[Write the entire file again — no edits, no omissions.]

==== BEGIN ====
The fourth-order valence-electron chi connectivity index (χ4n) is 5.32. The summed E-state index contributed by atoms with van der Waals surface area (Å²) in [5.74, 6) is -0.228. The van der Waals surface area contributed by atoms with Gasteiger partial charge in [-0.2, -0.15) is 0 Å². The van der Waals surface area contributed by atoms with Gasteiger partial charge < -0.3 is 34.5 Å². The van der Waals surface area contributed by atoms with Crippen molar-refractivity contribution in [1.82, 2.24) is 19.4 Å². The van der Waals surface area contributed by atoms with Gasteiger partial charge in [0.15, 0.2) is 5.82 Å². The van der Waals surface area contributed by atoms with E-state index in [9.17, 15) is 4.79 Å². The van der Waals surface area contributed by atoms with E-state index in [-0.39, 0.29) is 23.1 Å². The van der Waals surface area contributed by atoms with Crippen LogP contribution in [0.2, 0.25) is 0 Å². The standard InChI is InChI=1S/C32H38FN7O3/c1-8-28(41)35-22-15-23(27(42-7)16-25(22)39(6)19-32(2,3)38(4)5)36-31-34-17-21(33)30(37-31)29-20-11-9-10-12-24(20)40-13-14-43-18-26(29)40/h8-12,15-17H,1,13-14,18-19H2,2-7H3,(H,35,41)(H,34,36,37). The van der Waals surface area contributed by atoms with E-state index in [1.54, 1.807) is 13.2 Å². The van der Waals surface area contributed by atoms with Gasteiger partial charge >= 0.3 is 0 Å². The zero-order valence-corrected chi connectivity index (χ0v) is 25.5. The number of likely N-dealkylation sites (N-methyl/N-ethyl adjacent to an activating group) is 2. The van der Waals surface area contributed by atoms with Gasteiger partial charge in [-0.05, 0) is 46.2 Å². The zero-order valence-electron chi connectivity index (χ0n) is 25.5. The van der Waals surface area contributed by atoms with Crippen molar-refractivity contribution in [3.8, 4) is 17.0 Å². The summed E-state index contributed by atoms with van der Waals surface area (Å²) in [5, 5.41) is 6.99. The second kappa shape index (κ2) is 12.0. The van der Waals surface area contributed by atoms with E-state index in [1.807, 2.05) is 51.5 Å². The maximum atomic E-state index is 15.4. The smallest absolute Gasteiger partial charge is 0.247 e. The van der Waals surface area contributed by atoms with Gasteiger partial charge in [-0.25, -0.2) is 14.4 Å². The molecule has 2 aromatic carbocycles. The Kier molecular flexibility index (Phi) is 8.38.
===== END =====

The fourth-order valence-electron chi connectivity index (χ4n) is 5.32. The summed E-state index contributed by atoms with van der Waals surface area (Å²) in [5.74, 6) is -0.228. The van der Waals surface area contributed by atoms with Gasteiger partial charge in [-0.2, -0.15) is 0 Å². The van der Waals surface area contributed by atoms with Gasteiger partial charge < -0.3 is 34.5 Å². The van der Waals surface area contributed by atoms with Crippen molar-refractivity contribution in [1.82, 2.24) is 19.4 Å². The van der Waals surface area contributed by atoms with Gasteiger partial charge in [0.15, 0.2) is 5.82 Å². The van der Waals surface area contributed by atoms with E-state index in [9.17, 15) is 4.79 Å². The van der Waals surface area contributed by atoms with E-state index in [-0.39, 0.29) is 23.1 Å². The van der Waals surface area contributed by atoms with Crippen LogP contribution in [0.2, 0.25) is 0 Å². The standard InChI is InChI=1S/C32H38FN7O3/c1-8-28(41)35-22-15-23(27(42-7)16-25(22)39(6)19-32(2,3)38(4)5)36-31-34-17-21(33)30(37-31)29-20-11-9-10-12-24(20)40-13-14-43-18-26(29)40/h8-12,15-17H,1,13-14,18-19H2,2-7H3,(H,35,41)(H,34,36,37). The van der Waals surface area contributed by atoms with E-state index in [1.54, 1.807) is 13.2 Å². The van der Waals surface area contributed by atoms with Gasteiger partial charge >= 0.3 is 0 Å². The zero-order valence-corrected chi connectivity index (χ0v) is 25.5. The number of likely N-dealkylation sites (N-methyl/N-ethyl adjacent to an activating group) is 2. The van der Waals surface area contributed by atoms with Gasteiger partial charge in [-0.05, 0) is 46.2 Å². The zero-order valence-electron chi connectivity index (χ0n) is 25.5. The van der Waals surface area contributed by atoms with Crippen molar-refractivity contribution in [3.8, 4) is 17.0 Å². The summed E-state index contributed by atoms with van der Waals surface area (Å²) in [5, 5.41) is 6.99. The second kappa shape index (κ2) is 12.0. The van der Waals surface area contributed by atoms with E-state index in [1.807, 2.05) is 51.5 Å². The maximum atomic E-state index is 15.4. The smallest absolute Gasteiger partial charge is 0.247 e. The van der Waals surface area contributed by atoms with Gasteiger partial charge in [-0.25, -0.2) is 14.4 Å². The molecule has 2 aromatic carbocycles. The Kier molecular flexibility index (Phi) is 8.38.